Boron carbide powder can be directly used to grind precious stones, bearings, etc. Using the characteristics of high hardness of boron carbide ceramics, it can be used as abrasives, cutting tools, wear-resistant parts nozzles, bearings, axles, etc. Taking advantage of its good thermal conductivity, low thermal expansion coefficient and ability to absorb thermal neutrons, it can be used to manufacture high-temperature heat exchangers and control agents for nuclear reactors. Taking advantage of its good acid and alkali resistance, it can be used to make chemical utensils, molten metal crucibles, etc.
It does not react with acid and alkali solutions, and has high chemical potential, neutron absorption, wear resistance and semiconductor conductivity. It is one of the most stable substances to acids and is stable in all concentrated or dilute acid or alkali aqueous solutions. Boron carbide is basically stable below 800 ℃ in the air environment, because the boron oxide formed by its oxidation at a higher temperature is lost in the gas phase, resulting in its instability, and it is oxidized to form carbon dioxide and boron trioxide.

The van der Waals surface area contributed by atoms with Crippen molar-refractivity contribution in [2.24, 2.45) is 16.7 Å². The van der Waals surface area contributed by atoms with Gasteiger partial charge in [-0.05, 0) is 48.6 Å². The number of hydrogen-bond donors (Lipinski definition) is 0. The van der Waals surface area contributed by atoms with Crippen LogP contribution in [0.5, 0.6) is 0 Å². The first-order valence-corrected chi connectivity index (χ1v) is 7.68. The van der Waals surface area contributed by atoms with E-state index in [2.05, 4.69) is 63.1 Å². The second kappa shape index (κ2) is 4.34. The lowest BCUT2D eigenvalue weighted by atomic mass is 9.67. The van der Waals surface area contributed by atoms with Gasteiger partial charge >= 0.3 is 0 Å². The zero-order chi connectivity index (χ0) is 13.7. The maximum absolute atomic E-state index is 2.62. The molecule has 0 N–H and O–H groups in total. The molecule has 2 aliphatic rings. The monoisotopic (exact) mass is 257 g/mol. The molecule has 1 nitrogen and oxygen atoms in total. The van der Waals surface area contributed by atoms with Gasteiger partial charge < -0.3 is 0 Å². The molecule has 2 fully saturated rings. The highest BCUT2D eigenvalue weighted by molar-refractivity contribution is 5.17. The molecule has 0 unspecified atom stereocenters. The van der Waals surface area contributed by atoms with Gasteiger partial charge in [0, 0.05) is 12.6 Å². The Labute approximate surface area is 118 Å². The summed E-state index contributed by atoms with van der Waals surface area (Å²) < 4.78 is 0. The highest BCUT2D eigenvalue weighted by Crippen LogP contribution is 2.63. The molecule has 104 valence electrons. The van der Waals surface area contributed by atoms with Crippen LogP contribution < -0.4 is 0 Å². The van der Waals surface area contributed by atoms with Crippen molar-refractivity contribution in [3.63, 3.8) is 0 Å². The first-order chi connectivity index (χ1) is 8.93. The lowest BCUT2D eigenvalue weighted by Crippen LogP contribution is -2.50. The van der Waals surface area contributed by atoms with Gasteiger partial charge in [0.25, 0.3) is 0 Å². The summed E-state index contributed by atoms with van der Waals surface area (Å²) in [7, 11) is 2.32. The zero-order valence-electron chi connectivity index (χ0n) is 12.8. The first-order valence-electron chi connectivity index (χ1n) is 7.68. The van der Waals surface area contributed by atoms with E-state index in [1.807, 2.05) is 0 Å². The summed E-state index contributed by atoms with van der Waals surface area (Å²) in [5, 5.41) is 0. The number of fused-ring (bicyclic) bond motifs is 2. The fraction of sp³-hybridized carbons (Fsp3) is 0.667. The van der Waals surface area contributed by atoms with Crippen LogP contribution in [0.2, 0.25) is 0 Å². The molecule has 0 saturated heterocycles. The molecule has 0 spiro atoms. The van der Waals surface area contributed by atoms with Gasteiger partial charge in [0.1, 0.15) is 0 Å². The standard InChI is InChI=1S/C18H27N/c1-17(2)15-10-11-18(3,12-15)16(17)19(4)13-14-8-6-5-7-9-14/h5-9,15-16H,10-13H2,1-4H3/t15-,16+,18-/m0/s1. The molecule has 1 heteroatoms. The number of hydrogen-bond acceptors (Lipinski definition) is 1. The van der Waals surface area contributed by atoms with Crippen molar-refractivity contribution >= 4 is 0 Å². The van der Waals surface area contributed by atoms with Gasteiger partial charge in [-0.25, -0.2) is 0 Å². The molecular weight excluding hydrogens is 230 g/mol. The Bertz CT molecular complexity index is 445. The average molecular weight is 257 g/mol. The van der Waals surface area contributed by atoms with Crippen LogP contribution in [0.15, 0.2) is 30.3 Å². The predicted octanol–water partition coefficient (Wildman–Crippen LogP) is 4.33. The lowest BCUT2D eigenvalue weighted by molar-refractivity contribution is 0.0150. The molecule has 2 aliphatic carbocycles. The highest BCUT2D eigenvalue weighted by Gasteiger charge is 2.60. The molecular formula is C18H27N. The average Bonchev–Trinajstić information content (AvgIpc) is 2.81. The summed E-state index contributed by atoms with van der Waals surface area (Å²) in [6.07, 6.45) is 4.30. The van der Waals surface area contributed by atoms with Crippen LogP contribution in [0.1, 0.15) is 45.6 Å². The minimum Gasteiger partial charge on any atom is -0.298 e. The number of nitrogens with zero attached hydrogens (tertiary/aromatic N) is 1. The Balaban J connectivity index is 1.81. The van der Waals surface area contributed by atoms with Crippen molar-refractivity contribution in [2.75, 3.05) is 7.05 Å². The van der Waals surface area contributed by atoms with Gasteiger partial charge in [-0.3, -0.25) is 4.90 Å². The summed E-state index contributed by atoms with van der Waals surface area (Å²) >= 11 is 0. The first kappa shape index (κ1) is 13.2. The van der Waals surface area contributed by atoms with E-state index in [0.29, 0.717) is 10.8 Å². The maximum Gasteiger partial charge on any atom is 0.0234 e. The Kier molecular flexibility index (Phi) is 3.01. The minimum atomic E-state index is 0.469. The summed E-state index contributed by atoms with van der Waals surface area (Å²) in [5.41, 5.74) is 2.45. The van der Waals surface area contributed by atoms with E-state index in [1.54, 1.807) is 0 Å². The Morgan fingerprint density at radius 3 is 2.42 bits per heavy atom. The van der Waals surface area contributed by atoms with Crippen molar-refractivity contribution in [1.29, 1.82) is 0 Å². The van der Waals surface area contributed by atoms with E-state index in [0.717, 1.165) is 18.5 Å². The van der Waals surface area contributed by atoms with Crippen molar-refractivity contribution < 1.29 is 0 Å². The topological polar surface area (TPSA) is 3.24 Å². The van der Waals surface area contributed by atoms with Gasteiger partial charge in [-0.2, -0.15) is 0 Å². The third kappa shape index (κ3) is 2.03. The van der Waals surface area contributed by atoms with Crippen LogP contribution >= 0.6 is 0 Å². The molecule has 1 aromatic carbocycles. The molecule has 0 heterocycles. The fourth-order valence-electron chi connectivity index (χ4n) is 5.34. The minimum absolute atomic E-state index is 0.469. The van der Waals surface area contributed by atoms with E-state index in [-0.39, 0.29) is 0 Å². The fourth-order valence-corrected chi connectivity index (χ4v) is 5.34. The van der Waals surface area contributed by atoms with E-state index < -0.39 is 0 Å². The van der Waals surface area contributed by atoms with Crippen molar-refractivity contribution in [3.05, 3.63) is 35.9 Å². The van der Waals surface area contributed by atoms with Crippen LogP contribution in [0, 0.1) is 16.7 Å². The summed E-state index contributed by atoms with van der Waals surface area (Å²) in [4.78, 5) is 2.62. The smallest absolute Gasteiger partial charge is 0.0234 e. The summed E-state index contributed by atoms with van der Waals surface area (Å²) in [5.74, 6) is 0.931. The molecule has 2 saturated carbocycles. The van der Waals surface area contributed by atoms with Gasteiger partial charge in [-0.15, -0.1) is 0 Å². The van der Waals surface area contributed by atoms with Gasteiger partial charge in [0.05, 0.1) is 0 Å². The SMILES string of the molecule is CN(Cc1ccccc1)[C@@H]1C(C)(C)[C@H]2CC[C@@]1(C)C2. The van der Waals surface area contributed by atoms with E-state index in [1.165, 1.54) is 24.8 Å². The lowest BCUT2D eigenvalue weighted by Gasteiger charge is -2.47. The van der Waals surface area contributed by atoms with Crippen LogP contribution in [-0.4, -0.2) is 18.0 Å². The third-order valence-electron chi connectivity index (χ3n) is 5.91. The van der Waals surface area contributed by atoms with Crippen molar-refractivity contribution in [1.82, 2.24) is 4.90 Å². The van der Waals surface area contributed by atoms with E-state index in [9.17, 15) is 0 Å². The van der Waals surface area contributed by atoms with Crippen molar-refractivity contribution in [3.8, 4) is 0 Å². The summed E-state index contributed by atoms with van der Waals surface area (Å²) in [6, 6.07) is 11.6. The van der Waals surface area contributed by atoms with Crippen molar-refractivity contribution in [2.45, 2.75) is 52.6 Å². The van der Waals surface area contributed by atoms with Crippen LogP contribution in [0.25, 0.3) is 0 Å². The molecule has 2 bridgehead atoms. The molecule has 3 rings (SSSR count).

There is special stability when some transition metals and their carbides coexist. Under the condition of 1000～1100℃, the transition metals of groups IV, V and VI in the periodic table react strongly with boron carbide powder to form metal borides. However, at higher reaction temperatures, literature reports indicate that boron carbide is easily nitrided or reacted with transition metal oxides to form corresponding boron nitrides and borides, which are rare earth and alkaline earth metal hexaborides. many.
When sodium hydroxide, potassium hydroxide, sodium carbonate, and potassium carbonate are melted, boron carbide is easily decomposed, and the boron content is measured.
It has a Mohs hardness of about 9.5, the third hardest known substance after diamond and cubic boron nitride, and is higher than silicon carbide.
Due to the factors of preparation methods, boron carbide is prone to form carbon defects, resulting in the change of the boron to carbon ratio in a wide range without affecting its crystal structure, which often leads to the reduction of its physical and chemical properties. Such defects are often difficult to resolve by powder diffraction and often require chemical titration and energy loss spectroscopy to determine.